I enjoy travelling alone, though I’d be lying if I said I didn’t dream of finding a partner who wanted to share this lifestyle with me. But praise be for Skype and FaceTime, which allow me to keep in regular contact with loved ones, and wave and blow kisses over the web!

My digital nomad tribe: friends & family
My nomad tribe: shadow selfie with my parents in Gran Canaria; some of my women’s business group in Las Palmas; birdwatching with fellow nomad & bird lover Ellen in Slovenia; walking with my Canarian friends

However, it’s essential to build your own community of fellow travellers, nomads, and entrepreneurs, people who understand the daily challenges you face – your tribe, in other words. I belong to several digital nomad, travel blogger and general travel groups, as well as a women’s entrepreneur group, and I often give a shout out before arriving in a destination to see who’s around. I also find ways to meet and mix with locals, generally via meetup.com, couchsurfing and coworking spaces – I’m not a huge fan of working in coworking offices as I concentrate better alone, but they’re excellent for meeting people.

Learn to Pick Yourself Up

Finally, there are going to be some really shitty days, so you have to learn how to pick yourself up. Male misadventures and a crappy Airbnb aside, most of my difficult times have been work-related, rather than travel problems: clients not paying me because they need to pay their tax first or deciding mid-job to hire in-house as they’re spending too much outsourcing, work falling through, etc.

Sometimes the best thing you can do is to down tools and get outside, walk in the sunshine, along a beach or through some woodland, then you can look at your problem with a fresh set of eyes the following day. Again your tribe can help you here, as chances are they’ve been there, done that. I’ve always had a tendency to beat myself up even when it’s not my fault, but I’m learning to toughen up. You have to if you want to make a go of this lifestyle.

Some of my favourite places to relax
Some of my favourite places to get away from my desk in 2016: Jandía Beach, Fuerteventura; woodland in Slovenia; Pula, Croatia; Pohorje Mountain, Maribor

I’ve loved my first two years as a digital nomad and I’m super excited about what my third year has in store. I’m looking forward to growing and improving my business, exploring new countries and cultures, and expanding my nomad tribe.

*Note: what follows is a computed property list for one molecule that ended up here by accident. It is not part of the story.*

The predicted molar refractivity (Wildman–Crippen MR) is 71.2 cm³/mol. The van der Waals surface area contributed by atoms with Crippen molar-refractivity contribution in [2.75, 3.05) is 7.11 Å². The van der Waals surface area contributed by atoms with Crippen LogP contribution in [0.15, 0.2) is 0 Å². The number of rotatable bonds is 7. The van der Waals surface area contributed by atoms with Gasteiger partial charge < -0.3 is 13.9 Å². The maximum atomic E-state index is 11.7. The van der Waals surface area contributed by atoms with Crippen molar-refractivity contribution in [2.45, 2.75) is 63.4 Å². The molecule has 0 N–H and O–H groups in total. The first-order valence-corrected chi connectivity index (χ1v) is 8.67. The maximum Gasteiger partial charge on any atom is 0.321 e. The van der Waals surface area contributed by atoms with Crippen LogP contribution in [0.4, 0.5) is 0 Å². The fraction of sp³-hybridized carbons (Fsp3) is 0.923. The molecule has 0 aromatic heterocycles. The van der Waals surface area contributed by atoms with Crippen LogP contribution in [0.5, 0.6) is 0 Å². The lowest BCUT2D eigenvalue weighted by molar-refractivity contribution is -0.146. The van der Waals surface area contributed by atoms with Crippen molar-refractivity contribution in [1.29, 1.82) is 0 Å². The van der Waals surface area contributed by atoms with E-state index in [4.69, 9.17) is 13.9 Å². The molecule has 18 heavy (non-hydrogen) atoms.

If you’re thinking of setting out as a digital nomad or just curious about this lifestyle and want to ask me something, pop your questions in the comments below – I’d love to help you get started on your nomad journey. 

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Two Years a Nomad Pinterest image: Me at the Berlin Wall


  1. Wow, great post 🙂 I dream of a digital nomad lifestyle. Being able to travel around and run my coaching business remotely would be awesome. Do you know many people who live this lifestyle in a camper style van? That is my ultimate dream.

    • Hey Steven,

      Thanks for getting in touch. Yeah, I love this lifestyle – couldn’t do it forever, but for now I’m super content. And yes, I have a nomad friend, Ellen, who runs her business from her camper while travelling around Europe. You can find her at Courage Camper. Her website is in Dutch & English… I met her a few years back at DNX, a digital nomad conference. There’s another one this September in Lisbon if you’re interested… 🙂

      • Hey Jo, sounds like a dream and an adventure! Thanks for the links to Ellens website and the DNX conference. I would love to connect with other like minded people! 🙂

  2. The lifestyle seems fun, but doesn’t it get old living out of a bag all time or constantly moving? I always wanted to travel and see the world outside of home but never got an opportunity to do so. Does it cost a lot to continuously move from place to place?

    • I think it depends how you do it. In my first year, I moved on every month and that was too much. I prefer to travel slower and really get the opportunity to experience local life and make friends (though this can make it difficult to move on). It also makes things cheaper, as you can often find better long-term housing deals and of course you don’t spend as much on transport. Overall, I’d like to find a home base and travel for half the year and spend half at home. But I don’t have the money for that yet and my urge to travel beats my desire to settle…